Skip to main content

Oil prices pared gains in volatile trade on Tuesday amid fears that demand would stall due to a trade war between the United States and China, and concerns that Russia remains a stumbling block to a deal to cut global crude supply.

U.S. President Donald Trump made clear he would revert to tariffs on China if the two sides could not resolve their differences.

The comments put a damper on market enthusiasm and a major selloff took place across stocks and other assets, with Wall Street falling more than 3 per cent on Tuesday.

Story continues below advertisement

Oil has pulled back alongside other asset classes in recent weeks, driven by worries about trade and economic growth.

Oil benchmarks gave up Monday’s 4 per cent gains, which had come after Trump and Chinese President Xi Jinping agreed at a meeting of the Group of 20 industrialized nations (G20) to pause an escalating trade dispute.

In Monday’s session, expectations of a production cut by the Organization of the Petroleum Exporting Countries (OPEC) and its allies, when they meet on Thursday in Vienna, had also supported prices.

OPEC and its allies are working toward a deal to reduce oil output by at least 1.3 million barrels per day, four sources said on Tuesday, adding that Russia’s resistance to a significant production cut was so far the main stumbling block.

“Now we’re starting to get uncertainty on both the trade and production cut fronts and the market is giving back those gains,” said Gene McGillian, director of market research at Tradition Energy in Stamford, Connecticut. “Some of the optimism surrounding the easing of trade tensions seems to be evaporating.”

U.S. crude settled up 30 cents at $53.25 a barrel after a volatile session that saw the benchmark rally 3 per cent to $54.55. Brent crude oil rose 39 cents to settle at $62.08, after earlier touching a session high of $63.58. In post settlement trading, both benchmarks edged slightly lower.

Ahead of the OPEC meeting, Saudi Oil Minister Khalid Al-Falih said it was too soon to be certain that OPEC and other oil exporters would cut production because the terms of a deal remain unresolved.

Story continues below advertisement

Al-Falih said he thought the market was oversupplied but he cautioned that all members of OPEC and its allies needed to come together for a cut to go ahead.

Trump has put pressure on Saudi Arabia to keep prices low, blaming the kingdom for rising prices.

“A cut in OPEC and Russia production of 1.3 million bpd will be required to reverse the ongoing counter-seasonally large increase in inventories,” Goldman Sachs said in a note.

It added it expected a joint effort by OPEC and Russia to withhold supply to push Brent oil prices “above the mid-$60-per-barrel level.”

Helping OPEC in its efforts to rein in emerging oversupply was an order on Sunday by the Canadian province of Alberta for producers to scale back output by 325,000 bpd until excess crude in storage is reduced.

OPEC’s biggest problem is surging production in the United States, where output – mostly from its shale fields – has grown by about 2 million bpd within a year to more than 11.5 million bpd.

Story continues below advertisement

U.S. crude and refined products inventories rose last week, data from industry group the American Petroleum Institute showed on Tuesday.

U.S. government data will be released on Thursday, Dec. 6 at 11 a.m. EST, a one-day delay due to a federal holiday. If the data confirms a crude build, it will be the 11th consecutive stockpile increase.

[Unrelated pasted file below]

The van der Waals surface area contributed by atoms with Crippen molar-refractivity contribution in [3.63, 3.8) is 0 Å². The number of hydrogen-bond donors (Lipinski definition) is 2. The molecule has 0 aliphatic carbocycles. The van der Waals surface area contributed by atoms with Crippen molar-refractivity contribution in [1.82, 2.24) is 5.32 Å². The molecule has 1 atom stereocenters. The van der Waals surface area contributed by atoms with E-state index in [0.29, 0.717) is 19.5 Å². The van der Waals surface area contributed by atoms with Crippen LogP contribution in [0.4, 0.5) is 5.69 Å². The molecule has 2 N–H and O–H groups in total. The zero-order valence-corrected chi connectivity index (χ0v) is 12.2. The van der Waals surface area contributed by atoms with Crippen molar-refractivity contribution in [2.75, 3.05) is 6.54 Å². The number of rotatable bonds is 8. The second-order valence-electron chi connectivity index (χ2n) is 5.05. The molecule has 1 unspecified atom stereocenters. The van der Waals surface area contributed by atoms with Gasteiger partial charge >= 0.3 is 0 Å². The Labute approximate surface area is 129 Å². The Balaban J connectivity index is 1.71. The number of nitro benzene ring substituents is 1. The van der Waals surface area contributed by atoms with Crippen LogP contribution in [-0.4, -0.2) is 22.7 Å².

Barclays bank said in a note to clients that oil production in Texas alone “reached 4.69 million bpd in September, compared with Iraqi output of 4.66 million by our estimates.”

Iraq is OPEC’s second-biggest oil producer behind Saudi Arabia.

Report an error
Tickers mentioned in this story
Unchecking box will stop auto data updates
Comments

Welcome to The Globe and Mail’s comment community. This is a space where subscribers can engage with each other and Globe staff. Non-subscribers can read and sort comments but will not be able to engage with them in any way. Click here to subscribe.

If you would like to write a letter to the editor, please forward it to letters@globeandmail.com. Readers can also interact with The Globe on Facebook and Twitter .

Welcome to The Globe and Mail’s comment community. This is a space where subscribers can engage with each other and Globe staff. Non-subscribers can read and sort comments but will not be able to engage with them in any way. Click here to subscribe.

If you would like to write a letter to the editor, please forward it to letters@globeandmail.com. Readers can also interact with The Globe on Facebook and Twitter .

Welcome to The Globe and Mail’s comment community. This is a space where subscribers can engage with each other and Globe staff.

We aim to create a safe and valuable space for discussion and debate. That means:

  • All comments will be reviewed by one or more moderators before being posted to the site. This should only take a few moments.
  • Treat others as you wish to be treated
  • Criticize ideas, not people
  • Stay on topic
  • Avoid the use of toxic and offensive language
  • Flag bad behaviour

Comments that violate our community guidelines will be removed. Commenters who repeatedly violate community guidelines may be suspended, causing them to temporarily lose their ability to engage with comments.

Read our community guidelines here

Discussion loading ...

Due to technical reasons, we have temporarily removed commenting from our articles. We hope to have this fixed soon. Thank you for your patience. If you are looking to give feedback on our new site, please send it along to feedback@globeandmail.com. If you want to write a letter to the editor, please forward to letters@globeandmail.com.
Cannabis pro newsletter